healthy vegan ice cream
Good Mood Food,  Ice Cream,  Treats,  Vegan,  Vegetarian

Homemade Plant Based Ice Cream: Wild Blueberry & Acai (GF/DF/V/Paleo)

I just got a simple ice cream churner and let me tell you it’s life. changing. I’m seriously obsessed. No more sugar and additive laden ice cream. It’s so easy to make it yourself! This version has a coconut milk base. Plant based ice cream is where it’s at! If you want to check out my other delicious vegan ice cream recipe using a cashew milk base click here. It’s a favorite, but this recipe was my kid’s first choice as it has a creamy tropical feel.

Ingredients

Here’s what you’ll need (only 6 ingredients!):

  • Wild frozen blueberries
  • Honey, agave or maple syrup
  • 1 can full fat coconut milk
  • 1 can coconut cream
  • Acai powder
  • Vanilla powder or vanilla bean paste

The Health Benefits of Blueberries

We all know blueberries are healthy, but here’s why:

  • Blueberries have one of the highest antioxidant values of all common fruits and vegetables.
  • Ingesting blueberries has been found to directly increase the antioxidants in your blood.
  • Blueberries reduce DNA damage, protecting you against aging and cancer.
  • They help prevent oxidation of “bad” LDL cholesterol.
  • Eating blueberries regularly may help lower your blood pressure, a major cardiovascular disease risk marker.
  • Regular blueberry consumption has been shown to benefit aging neurons which leads to improved cell signaling. In fact, studies have shown blueberry consumption to delay mental aging by 2.5 years!
  • They improve insulin sensitivity and reduce the risk of Type 2 Diabetes.
  • May help prevent urinary tract infections.
  • May help muscle recovery after exercise.

So eat up! Blueberries are delicious and healthy! And did you know that wild blueberries have even more antioxidants than regular blueberries? That’s why my ice cream is loaded in frozen wild blueberries, fairy easy to find and extra nutritious.

healthy vegan ice cream

Simple Homemade Vegan Wild Blueberry and Acai Ice Cream

This delicious ice cream only has 6 ingredients, is incredibly nutrient dense, and tastes like a tropical treat!
5 from 1 vote
Course Dessert
Servings 8 people

Equipment

  • Ice Cream Maker / Churner

Ingredients
  

  • 2 cups frozen wild blueberries
  • 1 can full fat coconut milk
  • 1 can coconut cream
  • 1/3 cup honey, agave, or maple syrup I used honey
  • 2 tbs acai powder
  • 1 tbs vanilla powder or vanilla bean paste

Instructions
 

  • Place all ingredients in a high speed blender like a Vitamix. Blend until completely smooth.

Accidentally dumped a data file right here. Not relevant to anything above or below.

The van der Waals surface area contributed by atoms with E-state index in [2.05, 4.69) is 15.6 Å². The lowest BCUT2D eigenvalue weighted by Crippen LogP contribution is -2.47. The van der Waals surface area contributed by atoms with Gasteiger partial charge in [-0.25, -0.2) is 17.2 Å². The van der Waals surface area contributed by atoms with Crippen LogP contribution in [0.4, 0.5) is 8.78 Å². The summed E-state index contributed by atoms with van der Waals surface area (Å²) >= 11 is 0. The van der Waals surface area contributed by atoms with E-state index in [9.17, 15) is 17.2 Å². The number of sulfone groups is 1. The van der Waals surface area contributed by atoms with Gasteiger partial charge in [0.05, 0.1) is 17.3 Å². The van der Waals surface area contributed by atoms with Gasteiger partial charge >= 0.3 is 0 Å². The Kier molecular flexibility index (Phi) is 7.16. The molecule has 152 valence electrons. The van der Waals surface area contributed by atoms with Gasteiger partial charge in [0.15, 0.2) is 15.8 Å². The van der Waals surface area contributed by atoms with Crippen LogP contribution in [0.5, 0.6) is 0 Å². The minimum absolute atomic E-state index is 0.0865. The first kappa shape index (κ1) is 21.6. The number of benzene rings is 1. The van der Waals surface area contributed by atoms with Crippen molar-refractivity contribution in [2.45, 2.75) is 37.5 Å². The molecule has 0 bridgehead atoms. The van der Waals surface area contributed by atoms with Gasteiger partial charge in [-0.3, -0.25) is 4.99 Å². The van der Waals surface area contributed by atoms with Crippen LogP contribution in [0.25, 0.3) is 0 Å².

• Pour into a glass container to chill (I used a few mason jars.) Put in the refrigerator overnight. You want your mix to be ice cold. Alternatively, you can throw it in the freezer but pull it out once it's cold but not yet frozen.
  • Place cold mix into your ice cream maker (ensure the bucket is frozen solid. I just store mine in the freezer and pull it out when I need it.) Churn for 10-15 minutes or until soft serve consistency. Serve immediately or freeze again for a few hours to reach ice cream consistency.

Notes

Recipe by Liz at https://www.thenutramom.com
homemade coconut milk ice cream

References

Journal of Agriculture and Food Chemistry. 2008. Cellular Antioxidant Activity of Common Fruits.

Journal of Agriculture and Food Chemistry. 2004. Absorption of Anthocyanins From Blueberries and Serum Antioxidant Status in Human Subjects.

British Journal of Nutrition. 2002. The Effect of Wild Blueberry (Vaccinium Angustifolium) Consumption on Postprandial Serum Antioxidant Status in Human Subjects.

European Journal of Nutrition. 2013. Effect of a Wild Blueberry (Vaccinium Angustifolium) Drink Intervention on Markers of Oxidative Stress, Inflammation and Endothelial Function in Humans With Cardiovascular Risk Factors.

Nutrition Research. 2013. A Single Portion of Blueberry (Vaccinium Corymbosum L) Improves Protection Against DNA Damage but Not Vascular Function in Healthy Male Volunteers.

Journal of Nutrition. 2010. Blueberries Decrease Cardiovascular Risk Factors in Obese Men and Women With Metabolic Syndrome.

British Journal of Nutrition. 2013. Consumption of Blueberries With a High-Carbohydrate, Low-Fat Breakfast Decreases Postprandial Serum Markers of Oxidation.

Journal of Agriculture and Food Chemistry. 2010. Blueberry Supplementation Improves Memory in Older Adults.

Annals of Neurology. 2012. Dietary intakes of berries and flavonoids in relation to cognitive decline.

Journal of Nutrition. 2010. Bioactives in Blueberries Improve Insulin Sensitivity in Obese, Insulin-Resistant Men and Women.

New England Journal of Medicine. 1991. Anti-Escherichia Coli Adhesin Activity of Cranberry and Blueberry Juices.

Journal of the International Society of Sports Nutrition. 2012. Effect of New Zealand blueberry consumption on recovery from eccentric exercise-induced muscle damage.

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